Cities around the world are becoming increasingly aware of the need to prepare for climate-driven changes, including greater variability in temperature, precipitation, and natural disasters. However, since systematic studies have not been conducted, there is limited understanding of climate adaptation planning in cities. What is the status of adaptation planning globally, what approaches are cities taking to prepare for climate impacts, and what challenges do they face?
To answer these questions, Professor JoAnn Carmin, aided by research assistants Nikhil Nadkarni (MCP ’12) and Christopher Rhie (MCP ’13), conducted a global survey of members of ICLEI – Local Governments for Sustainability. The analysis reveals that 68% of cities worldwide are pursuing adaptation planning, with many of those cities at the earliest stages of information gathering. Regionally, Latin America has the highest percentage of cities engaged in climate adaptation, while the U.S. has the lowest.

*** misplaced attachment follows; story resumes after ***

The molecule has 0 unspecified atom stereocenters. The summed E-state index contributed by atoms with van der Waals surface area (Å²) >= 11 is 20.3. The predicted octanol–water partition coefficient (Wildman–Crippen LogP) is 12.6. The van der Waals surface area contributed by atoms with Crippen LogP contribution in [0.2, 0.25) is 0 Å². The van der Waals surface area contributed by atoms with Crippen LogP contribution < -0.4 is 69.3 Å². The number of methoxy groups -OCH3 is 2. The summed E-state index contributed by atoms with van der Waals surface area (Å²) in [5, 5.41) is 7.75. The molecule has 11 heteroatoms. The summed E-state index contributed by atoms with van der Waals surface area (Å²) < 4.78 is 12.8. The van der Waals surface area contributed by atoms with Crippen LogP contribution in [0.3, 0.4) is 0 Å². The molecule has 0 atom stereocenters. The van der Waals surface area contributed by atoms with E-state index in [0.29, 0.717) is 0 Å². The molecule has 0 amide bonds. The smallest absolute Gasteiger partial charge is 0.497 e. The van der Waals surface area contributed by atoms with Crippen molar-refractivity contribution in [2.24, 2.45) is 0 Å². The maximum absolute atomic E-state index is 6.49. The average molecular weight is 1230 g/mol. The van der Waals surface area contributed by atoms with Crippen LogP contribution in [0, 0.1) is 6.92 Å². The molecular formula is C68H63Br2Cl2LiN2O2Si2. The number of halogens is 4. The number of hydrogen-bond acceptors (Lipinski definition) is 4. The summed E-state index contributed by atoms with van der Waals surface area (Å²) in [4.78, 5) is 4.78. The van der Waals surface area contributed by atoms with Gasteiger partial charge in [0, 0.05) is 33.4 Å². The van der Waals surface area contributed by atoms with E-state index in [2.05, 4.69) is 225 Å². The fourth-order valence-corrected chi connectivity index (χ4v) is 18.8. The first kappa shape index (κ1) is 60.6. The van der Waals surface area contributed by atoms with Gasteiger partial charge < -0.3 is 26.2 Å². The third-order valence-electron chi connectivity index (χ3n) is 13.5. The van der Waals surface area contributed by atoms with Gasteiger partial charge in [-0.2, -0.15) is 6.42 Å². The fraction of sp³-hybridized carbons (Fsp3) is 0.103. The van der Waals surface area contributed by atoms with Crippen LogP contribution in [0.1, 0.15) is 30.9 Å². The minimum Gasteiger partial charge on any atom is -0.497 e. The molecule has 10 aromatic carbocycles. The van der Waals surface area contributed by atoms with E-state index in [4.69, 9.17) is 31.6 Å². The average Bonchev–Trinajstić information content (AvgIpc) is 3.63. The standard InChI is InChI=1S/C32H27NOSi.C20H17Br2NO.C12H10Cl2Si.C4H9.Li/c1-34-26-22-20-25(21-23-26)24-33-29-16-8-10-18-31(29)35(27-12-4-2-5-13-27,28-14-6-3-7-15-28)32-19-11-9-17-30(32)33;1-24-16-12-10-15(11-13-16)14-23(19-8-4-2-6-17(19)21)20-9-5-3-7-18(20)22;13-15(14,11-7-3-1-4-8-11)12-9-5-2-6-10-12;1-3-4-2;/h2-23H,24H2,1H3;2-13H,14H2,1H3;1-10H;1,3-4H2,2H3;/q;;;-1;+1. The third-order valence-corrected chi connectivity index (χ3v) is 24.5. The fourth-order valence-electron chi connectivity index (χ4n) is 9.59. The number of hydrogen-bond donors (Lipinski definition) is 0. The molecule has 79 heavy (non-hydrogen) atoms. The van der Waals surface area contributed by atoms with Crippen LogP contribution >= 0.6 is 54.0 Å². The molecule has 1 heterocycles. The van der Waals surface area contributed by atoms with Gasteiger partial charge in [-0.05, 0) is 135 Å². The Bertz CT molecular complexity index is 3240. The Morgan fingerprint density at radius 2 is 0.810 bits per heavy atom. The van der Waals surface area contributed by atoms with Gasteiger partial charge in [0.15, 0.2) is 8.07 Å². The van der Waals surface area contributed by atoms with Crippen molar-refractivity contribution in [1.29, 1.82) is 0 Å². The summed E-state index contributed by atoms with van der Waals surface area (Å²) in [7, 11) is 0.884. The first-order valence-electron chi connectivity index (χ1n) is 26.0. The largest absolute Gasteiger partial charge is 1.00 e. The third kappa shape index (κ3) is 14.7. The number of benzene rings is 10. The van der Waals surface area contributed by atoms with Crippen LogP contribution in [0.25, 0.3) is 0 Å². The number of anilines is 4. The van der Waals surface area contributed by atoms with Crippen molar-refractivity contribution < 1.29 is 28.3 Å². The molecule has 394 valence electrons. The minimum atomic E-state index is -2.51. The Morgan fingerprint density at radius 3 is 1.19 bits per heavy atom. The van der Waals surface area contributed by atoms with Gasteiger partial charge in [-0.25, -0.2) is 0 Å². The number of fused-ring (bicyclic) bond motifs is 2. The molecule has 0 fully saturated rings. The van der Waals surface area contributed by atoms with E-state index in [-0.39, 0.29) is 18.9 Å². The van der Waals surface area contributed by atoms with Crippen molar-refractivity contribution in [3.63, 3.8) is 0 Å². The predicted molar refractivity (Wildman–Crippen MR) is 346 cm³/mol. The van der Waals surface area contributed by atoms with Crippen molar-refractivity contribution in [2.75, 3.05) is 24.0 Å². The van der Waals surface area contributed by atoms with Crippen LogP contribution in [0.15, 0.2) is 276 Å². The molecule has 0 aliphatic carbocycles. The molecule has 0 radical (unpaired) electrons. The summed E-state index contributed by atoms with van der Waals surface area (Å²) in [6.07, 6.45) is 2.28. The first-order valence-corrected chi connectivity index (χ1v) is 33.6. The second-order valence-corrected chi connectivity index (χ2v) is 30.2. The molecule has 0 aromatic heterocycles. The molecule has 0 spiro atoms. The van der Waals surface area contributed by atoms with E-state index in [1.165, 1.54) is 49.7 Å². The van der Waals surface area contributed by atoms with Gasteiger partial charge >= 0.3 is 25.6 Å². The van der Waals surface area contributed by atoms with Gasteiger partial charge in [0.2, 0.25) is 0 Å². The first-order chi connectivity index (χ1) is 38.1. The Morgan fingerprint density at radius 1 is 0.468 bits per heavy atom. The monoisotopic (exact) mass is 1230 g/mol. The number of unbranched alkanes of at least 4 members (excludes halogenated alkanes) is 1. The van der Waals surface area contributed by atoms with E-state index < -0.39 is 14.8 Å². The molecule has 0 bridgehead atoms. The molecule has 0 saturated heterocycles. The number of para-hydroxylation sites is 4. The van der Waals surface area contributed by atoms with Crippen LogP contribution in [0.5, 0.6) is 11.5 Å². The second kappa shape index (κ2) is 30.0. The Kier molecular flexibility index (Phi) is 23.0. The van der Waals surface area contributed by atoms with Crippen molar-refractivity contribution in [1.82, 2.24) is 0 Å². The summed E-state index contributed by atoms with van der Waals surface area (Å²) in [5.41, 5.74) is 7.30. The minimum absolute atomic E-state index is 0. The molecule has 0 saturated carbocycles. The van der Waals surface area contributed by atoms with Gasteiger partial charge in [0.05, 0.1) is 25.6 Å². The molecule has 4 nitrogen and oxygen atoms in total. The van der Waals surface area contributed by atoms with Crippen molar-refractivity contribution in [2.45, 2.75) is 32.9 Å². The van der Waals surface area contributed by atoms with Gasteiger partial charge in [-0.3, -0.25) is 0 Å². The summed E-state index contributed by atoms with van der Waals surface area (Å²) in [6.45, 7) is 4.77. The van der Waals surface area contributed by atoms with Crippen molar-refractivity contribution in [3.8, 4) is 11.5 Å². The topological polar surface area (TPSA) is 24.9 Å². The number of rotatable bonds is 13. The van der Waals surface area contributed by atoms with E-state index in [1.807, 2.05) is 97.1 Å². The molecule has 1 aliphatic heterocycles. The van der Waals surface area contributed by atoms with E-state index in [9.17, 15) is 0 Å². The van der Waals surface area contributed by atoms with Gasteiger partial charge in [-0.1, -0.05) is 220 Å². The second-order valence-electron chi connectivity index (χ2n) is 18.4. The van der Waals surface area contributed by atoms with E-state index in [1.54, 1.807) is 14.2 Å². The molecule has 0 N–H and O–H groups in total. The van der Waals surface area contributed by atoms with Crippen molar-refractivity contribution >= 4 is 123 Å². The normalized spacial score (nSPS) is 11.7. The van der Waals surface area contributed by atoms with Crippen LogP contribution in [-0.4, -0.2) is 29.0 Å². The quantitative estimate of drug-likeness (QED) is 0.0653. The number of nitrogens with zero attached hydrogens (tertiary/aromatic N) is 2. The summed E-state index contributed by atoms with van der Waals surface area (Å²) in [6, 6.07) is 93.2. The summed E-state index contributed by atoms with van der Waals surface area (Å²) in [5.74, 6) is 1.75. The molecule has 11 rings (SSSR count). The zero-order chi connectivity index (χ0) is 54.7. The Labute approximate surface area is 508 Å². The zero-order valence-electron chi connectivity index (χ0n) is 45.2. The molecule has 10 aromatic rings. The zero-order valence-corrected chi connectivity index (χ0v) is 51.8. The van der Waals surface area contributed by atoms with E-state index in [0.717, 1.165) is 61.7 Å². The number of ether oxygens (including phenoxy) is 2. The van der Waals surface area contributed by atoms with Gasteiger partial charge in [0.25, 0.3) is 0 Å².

Cities in all regions report that they are encountering numerous challenges. A lack of financial and staff resources are some of the most prevalent barriers to advancing adaptation worldwide. Many cities also note that it is a challenge to gain the commitment of local government officials and departments, and that national and regional governments do not appreciate that cities need to take action to prepare for climate impacts. Communicating the nature of adaptation and generating interest among stakeholders were also common challenges.
A summary of the survey results will be launched this Sunday at ICLEI’s Resilient Cities Conference in Bonn, Germany. This link will automatically download the full report (PDF).